Marine Amputee Who Returned to Iraq Earns Fellowship
(November 1, 2008)
| ||CAMP FALLUJAH, Iraq, Oct. 31, 2008|
A noncommissioned officer who returned to Iraq nine months ago after his left leg was amputated above the knee soon will represent the Marine Corps in the halls of Congress.
Master Sgt. William “Spanky” Gibson (photo left), whose courage President Bush recognized during March 19 remarks on the fifth anniversary of Operation Iraqi Freedom, is one of three Marines selected for the first staff NCO congressional fellowships under new Marine Corps parameters for its part in the Defense Department congressional fellowships program.
Bush, who described Gibson's successful effort to rejoin the fight in Iraq, said that with Americans like Gibson serving, the enemy doesn't have a chance.
|“I want to assist the Marine Corps globally,” said Gibson, 37. “I want to show what staff NCOs can do in a position that staff NCOs have never been challenged in.” |
The Marine Corps congressional fellowship is a year-long program opened to staff NCOs for the first time this year. Gibson lost his leg in May 2006 after being shot in the knee by a sniper while serving in Ramadi, Iraq, as a joint terminal attack controller for 1st Air Naval Gunfire Liaison Company. After extensive rehabilitation at the National Naval Medical Center in Bethesda, Md., Gibson set out to prove he was fit for duty. He trained for and participated in endurance races and triathlons.
In June 2007, he competed in the "Escape from Alcatraz" triathlon in San Francisco, where he met and asked Marine Corps Gen. James Mattis, who then commanded Marine forces serving in the U.S. Central Command area of operations, to let him return to Iraq.
Less than two years after adjusting to his prosthetic leg and fighting to stay in the Marine Corps, Gibson returned to Iraq with the 1st Marine Expeditionary Force as the force fires chief for Multinational Force West here.
Gibson said that while recuperating in Bethesda, he told himself he would never return to the Washington, D.C., area. He was fully focused on returning to Iraq, he said.
“I never contemplated something like this,” he said. “Nine months ago, my thoughts were directed in getting back to the battlefield. Now, I'm going to have to learn more about the legislative process, and I'll have interaction between generals and congressmen.”
As a congressional fellow, Gibson will trade his uniform for a business suit while working with either the House of Representatives or the Senate. He will work for a member of Congress, doing anything any staffer might do, except for campaign work, said Maj. Ernest E. Robinson of the Marine Corps' legislative affairs office.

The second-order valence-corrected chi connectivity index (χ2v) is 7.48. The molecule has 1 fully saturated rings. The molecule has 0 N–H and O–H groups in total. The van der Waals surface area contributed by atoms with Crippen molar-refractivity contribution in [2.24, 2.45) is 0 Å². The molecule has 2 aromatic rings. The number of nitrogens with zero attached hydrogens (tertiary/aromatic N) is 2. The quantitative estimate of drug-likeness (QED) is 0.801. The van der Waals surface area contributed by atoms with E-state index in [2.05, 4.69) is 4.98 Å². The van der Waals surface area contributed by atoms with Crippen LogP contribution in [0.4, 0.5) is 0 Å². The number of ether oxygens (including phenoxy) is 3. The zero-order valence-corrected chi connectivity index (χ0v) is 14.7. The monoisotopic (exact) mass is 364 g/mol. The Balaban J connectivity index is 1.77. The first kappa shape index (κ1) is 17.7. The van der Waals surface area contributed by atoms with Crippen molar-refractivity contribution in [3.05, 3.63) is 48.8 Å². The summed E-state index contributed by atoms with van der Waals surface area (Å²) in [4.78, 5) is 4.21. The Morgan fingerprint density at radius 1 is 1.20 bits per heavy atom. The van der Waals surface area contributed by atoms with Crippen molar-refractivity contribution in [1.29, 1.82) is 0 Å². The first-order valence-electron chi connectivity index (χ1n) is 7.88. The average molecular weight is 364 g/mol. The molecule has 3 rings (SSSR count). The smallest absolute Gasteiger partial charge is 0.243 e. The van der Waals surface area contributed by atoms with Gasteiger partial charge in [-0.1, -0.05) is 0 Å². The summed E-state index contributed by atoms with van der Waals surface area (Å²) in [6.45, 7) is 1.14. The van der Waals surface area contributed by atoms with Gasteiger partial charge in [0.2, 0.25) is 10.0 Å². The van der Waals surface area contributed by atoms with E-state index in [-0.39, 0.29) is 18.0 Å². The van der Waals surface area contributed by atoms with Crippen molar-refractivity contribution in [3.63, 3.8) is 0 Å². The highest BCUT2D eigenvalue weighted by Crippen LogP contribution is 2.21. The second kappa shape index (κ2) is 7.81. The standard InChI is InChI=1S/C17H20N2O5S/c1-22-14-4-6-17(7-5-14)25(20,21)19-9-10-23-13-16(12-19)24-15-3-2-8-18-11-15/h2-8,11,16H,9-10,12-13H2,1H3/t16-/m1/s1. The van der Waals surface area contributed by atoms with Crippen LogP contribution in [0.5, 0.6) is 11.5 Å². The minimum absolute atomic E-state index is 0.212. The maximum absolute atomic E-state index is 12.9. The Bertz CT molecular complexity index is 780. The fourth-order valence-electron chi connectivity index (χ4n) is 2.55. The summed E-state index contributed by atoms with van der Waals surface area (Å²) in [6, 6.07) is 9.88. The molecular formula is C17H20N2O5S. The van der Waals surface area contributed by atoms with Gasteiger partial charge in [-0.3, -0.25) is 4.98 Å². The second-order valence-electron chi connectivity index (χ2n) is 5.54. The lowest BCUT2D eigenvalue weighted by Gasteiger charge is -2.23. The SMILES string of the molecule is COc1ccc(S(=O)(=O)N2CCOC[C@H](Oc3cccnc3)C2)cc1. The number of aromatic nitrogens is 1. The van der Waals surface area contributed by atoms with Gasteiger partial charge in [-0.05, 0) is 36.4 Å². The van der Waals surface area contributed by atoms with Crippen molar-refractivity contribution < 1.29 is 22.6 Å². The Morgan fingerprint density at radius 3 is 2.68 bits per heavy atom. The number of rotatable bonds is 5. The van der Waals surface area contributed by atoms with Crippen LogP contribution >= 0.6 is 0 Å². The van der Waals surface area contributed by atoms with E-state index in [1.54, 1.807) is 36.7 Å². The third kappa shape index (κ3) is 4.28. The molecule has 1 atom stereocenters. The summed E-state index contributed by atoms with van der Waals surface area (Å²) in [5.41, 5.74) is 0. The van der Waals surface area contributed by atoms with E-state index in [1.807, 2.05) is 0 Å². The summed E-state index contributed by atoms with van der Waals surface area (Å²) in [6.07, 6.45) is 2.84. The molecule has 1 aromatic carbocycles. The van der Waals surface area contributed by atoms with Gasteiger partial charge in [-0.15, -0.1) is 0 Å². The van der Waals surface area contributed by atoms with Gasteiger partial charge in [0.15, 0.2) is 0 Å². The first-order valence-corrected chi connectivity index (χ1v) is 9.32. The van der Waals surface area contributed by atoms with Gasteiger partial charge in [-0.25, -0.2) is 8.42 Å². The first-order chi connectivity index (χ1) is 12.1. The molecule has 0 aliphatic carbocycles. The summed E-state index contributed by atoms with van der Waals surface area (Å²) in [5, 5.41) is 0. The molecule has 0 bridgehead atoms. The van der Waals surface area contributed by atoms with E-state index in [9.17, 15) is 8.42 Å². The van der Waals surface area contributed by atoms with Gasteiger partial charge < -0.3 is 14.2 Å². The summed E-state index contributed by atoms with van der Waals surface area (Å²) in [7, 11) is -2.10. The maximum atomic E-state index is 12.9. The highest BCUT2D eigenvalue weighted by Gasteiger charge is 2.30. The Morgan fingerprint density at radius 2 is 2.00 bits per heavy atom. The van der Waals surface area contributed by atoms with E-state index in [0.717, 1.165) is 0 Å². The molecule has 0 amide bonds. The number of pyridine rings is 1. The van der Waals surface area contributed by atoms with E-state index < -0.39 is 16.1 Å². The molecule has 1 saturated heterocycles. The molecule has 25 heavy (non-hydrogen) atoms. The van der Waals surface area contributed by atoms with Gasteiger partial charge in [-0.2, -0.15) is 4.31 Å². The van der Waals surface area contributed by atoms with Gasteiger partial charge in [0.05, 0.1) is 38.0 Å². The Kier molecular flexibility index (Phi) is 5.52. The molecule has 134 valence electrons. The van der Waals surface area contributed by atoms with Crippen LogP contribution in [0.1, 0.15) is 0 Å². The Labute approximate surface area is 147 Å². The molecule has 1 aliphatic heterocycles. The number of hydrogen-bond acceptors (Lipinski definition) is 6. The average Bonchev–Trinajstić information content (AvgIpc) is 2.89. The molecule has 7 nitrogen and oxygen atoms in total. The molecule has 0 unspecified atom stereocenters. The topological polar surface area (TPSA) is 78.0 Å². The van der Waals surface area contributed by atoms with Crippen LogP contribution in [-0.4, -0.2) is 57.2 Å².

“He will be working in one of the Congress members' office, working directly for the member,” Robinson said. “Depending on his tasks, he could be involved in legislation or some pretty important business.”
Marine guidelines for the fellowship say Gibson's new duties could include drafting legislation, serving as a liaison to constituents, planning international conferences and dialogues, and much more.
Master Sgt. William “Spanky” Gibson saluting with flag in background
|“I'm looking forward to understanding the legislative process and what it has to do with the Marine Corps,” the Pryor, Okla., native said. “Now us staff NCOs can be a part of that process and have a say in it.” |
As with nearly all military congressional fellows, Gibson most likely will serve with a Congress member who serves on the House or Senate Armed Services Committee or the House Appropriations Committee's Subcommittee on Defense, according to Col. Raymond E. Celeste of Marine Corps legislative affairs.
Gibson will provide accurate information to members of Congress, said Marine Corps Sgt. Maj. Neil O'Connell, the senior enlisted Marine in Multinational Force West. “He's tactically and technically proficient, constantly educating himself, and due to his situation, he's well versed in the treatment and rehabilitation of the wounded,” O'Connell said.
Selection for the program seems like a natural step for his career in the Marines, Gibson said. The majority of his experience in the Marine Corps has been focused on ground combat, but he said he's ready for a change.
“I think it's the perfect time to go,” Gibson said. “This deployment has shown me where my place in the future is. This is going to be an environment I'm not used to, but it'll be an environment where I can help the whole military.”
Though Gibson's tour in Washington will be something he has never done before, O'Connell said, his selection to the fellowship shows the Defense Department has faith that Gibson's extensive experience and professionalism will represent the Marine Corps in a positive light.
“He's a driven Marine, and he's earned his selection,” he said.
Article and Photos by USMC Cpl. Sean P. McGinty
Special to American Forces Press Service
Marine Corps Cpl. Sean P. McGinty serves in the 1st Marine Expeditionary Force Public Affairs Office.
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